One avenue for a prospective buyer to research a potential property and whether it may be affected by a prescriptive easement would be to research whether the current owners of the property of interest and adjacent properties have had any legal disputes which appear in court records, as well as to examine the current deeds. Additionally, further research to examine whether previous owners of the property of interest and adjacent properties have had any legal disputes which appear in court records, as well as to examine prior deeds.

A property owner claiming in a lawsuit to have obtained prescriptive easement rights must prove that there has been “open and notorious use” of another property owner’s property which is adverse to the other property owner for a continuous and uninterrupted period of at least ten years. Prescriptive easements are not favored by law, since they effectively allow one property owner to acquire an interest in another property owner’s property without bargaining for and paying for such an interest. A part claiming prescriptive easement rights has the burden of proving their case “by clear and convincing evidence,” a high burden of proof.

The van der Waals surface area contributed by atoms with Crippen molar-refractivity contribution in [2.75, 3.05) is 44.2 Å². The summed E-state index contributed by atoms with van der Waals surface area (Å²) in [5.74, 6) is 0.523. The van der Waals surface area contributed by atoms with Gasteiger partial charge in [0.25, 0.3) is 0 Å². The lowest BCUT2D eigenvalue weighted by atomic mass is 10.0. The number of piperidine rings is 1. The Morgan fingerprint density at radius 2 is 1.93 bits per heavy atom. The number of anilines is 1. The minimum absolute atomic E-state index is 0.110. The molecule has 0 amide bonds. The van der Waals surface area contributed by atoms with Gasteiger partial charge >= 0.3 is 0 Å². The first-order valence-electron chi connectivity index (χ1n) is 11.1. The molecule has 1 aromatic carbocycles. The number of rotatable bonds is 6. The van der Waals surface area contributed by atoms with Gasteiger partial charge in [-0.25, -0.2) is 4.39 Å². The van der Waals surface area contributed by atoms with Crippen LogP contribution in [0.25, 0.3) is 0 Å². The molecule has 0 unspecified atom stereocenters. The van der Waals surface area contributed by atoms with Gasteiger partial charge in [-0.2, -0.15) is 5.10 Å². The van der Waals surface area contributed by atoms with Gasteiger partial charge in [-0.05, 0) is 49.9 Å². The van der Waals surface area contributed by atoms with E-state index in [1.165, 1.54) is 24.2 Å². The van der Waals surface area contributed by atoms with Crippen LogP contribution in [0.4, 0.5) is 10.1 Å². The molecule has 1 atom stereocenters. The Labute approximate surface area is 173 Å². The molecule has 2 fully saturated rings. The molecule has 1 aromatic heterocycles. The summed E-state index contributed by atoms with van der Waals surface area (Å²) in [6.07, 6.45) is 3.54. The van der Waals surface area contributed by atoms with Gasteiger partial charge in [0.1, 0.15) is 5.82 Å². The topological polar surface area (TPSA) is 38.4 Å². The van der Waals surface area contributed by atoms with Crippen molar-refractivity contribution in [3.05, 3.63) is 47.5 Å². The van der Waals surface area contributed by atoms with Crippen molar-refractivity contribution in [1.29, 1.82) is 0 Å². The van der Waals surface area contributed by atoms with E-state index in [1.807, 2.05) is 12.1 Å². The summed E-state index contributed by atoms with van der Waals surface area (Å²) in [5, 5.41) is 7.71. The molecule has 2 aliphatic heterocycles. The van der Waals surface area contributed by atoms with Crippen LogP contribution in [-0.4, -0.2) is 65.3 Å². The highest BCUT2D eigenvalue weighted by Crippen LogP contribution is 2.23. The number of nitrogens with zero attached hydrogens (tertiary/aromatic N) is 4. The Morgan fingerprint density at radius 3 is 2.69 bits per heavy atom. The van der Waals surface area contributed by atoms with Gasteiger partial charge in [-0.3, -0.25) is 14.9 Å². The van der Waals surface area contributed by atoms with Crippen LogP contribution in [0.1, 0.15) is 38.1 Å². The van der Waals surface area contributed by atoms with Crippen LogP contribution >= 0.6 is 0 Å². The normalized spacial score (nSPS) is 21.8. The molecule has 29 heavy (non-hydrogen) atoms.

A key fact in easement by prescription cases is whether the property owner upon whose property the easement would be located knows or should have reason to know of the easement. I.e., the court will want to have confidence that the affected property owner knew or should have known about a prescriptive easement. Such a determination tends to revolve around the nature and extent of the claimant’s use as well as of the property itself, so such cases may be highly fact-dependent in terms of their outcome.

At Coast Land Law, we help clients with prescriptive easement issues, from understanding prescriptive easement rights, to assisting with easement negotiations, to filing and defending lawsuits involving prescriptive easement rights. Please contact Coast Land Law for a consultation about you can best protect your easement rights.